Category Archives: Genre: Sci-Fi / Fantasy

Logan (2017)

I literally just got back from watching the highly anticipated Logan, supposedly the last time we will ever see Hugh Jackman as the clawed superhero that first made him famous 17 years ago. And in all honesty, I am still stunned by just how good it is. After the maligned X-Men Origins: Wolverine and the better-but-not-good-enough The Wolverine, we finally have a Wolverine standalone film that does the iconic character justice.

As the title of the film suggests, Logan is a deeply personal story about an aging, struggling Wolverine (Hugh Jackman) whose powers are fading. The only thing keeping him going is his sense of obligation to Professor X (Patrick Stewart), whose failing mental faculties make him an extremely dangerous mutant. As the trailers and posters foreshadow, a young girl named Laura is thrust into his life, turning all his plans upside down and setting the wheels of the narrative in motion.

The X-Men films have never really cared about continuity, and it would be wise to not get caught up in all the nitty gritty of past entries in the franchise. In fact, you don’t need to have watched a single X-Men film to get this movie or really enjoy it. It actually works perfectly as a standalone. All you really need is to know that it’s set in the not-too-distant future and have a general idea of who the characters are and what mutant powers they possess, because director and co-writer James Mangold does a fabulous job of immersing audiences in the world of the story without an excessive amount of exposition. But of course, if you’ve followed Jackman’s version of the character for 17 years, the bittersweet nostalgia gets pretty heavy too.

What drew me so much to Logan in the first place was the first trailer, which felt eerily similar in story and tone to The Last of Us (in my view the best video game of all time), which is about a disillusioned, bearded, middle-aged man and a young girl trying to survive in a post-apocalyptic world. I’m glad to say that Logan isn’t that similar to The Last of Us in premise, but it does have shades of what made the video game so engrossing — the characters, the character development, the relationships, and the world building. And that’s what really makes Logan a success — you feel for the characters and you feel their hopes and their pain. In many ways, it’s a film that transcends the superhero genre. It is indeed a superhero movie and an action flick, but it’s also a road movie, a hard-hitting drama, a western, and a movie about cross-generational relationships. I was really surprised by how much I was moved by it.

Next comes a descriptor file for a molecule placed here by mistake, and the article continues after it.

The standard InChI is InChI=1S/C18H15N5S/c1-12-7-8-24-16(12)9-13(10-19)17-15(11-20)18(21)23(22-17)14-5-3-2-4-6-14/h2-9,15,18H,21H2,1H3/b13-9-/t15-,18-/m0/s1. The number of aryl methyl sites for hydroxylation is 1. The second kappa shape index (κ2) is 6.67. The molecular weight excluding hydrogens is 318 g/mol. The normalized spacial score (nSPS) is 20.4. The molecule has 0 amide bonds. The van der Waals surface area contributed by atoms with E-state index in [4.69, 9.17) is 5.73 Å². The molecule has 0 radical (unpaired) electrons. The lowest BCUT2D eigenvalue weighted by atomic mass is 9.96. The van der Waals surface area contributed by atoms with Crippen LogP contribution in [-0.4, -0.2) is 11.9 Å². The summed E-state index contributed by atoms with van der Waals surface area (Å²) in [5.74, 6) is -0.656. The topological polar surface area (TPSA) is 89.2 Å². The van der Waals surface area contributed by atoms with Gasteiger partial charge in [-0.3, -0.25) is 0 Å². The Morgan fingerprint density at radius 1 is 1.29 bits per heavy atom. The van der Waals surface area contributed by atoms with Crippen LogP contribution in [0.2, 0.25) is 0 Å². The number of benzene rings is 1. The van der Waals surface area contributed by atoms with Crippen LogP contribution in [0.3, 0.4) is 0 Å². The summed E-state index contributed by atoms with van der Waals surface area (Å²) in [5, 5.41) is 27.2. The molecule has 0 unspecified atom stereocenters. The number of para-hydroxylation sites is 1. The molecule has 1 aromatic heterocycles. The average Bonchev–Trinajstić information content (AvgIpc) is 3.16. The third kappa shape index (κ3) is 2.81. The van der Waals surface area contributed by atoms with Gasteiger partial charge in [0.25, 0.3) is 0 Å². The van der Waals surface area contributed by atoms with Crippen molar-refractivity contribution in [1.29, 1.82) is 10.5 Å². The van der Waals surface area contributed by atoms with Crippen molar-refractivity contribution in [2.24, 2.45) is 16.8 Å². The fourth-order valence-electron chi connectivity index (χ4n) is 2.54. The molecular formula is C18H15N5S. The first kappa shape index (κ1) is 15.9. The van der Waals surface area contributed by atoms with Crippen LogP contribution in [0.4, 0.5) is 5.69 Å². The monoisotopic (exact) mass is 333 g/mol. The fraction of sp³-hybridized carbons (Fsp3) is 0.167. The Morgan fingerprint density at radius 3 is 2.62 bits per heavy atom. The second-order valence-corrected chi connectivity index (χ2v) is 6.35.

Logan is also the first R-rated Wolverine film, and it certainly does not waste that classification. From the very first scene and line of dialogue, the film lets you know that it doesn’t intend on holding back, delivering f-bombs and copious amounts of brutal violence, blood and gore. Those used to the more tame X-Men films might find it jarring at first, but let’s face it — what do you expect when someone waves those sharp metal claws around like that? Personally, I didn’t find the violence gratuitous — it only added to the realism and the raw emotion of the film. Besides, it’s not just the violence either, as the story itself is really dark and tackles some very depressing issues. A PG-13 version of this movie just would not have worked.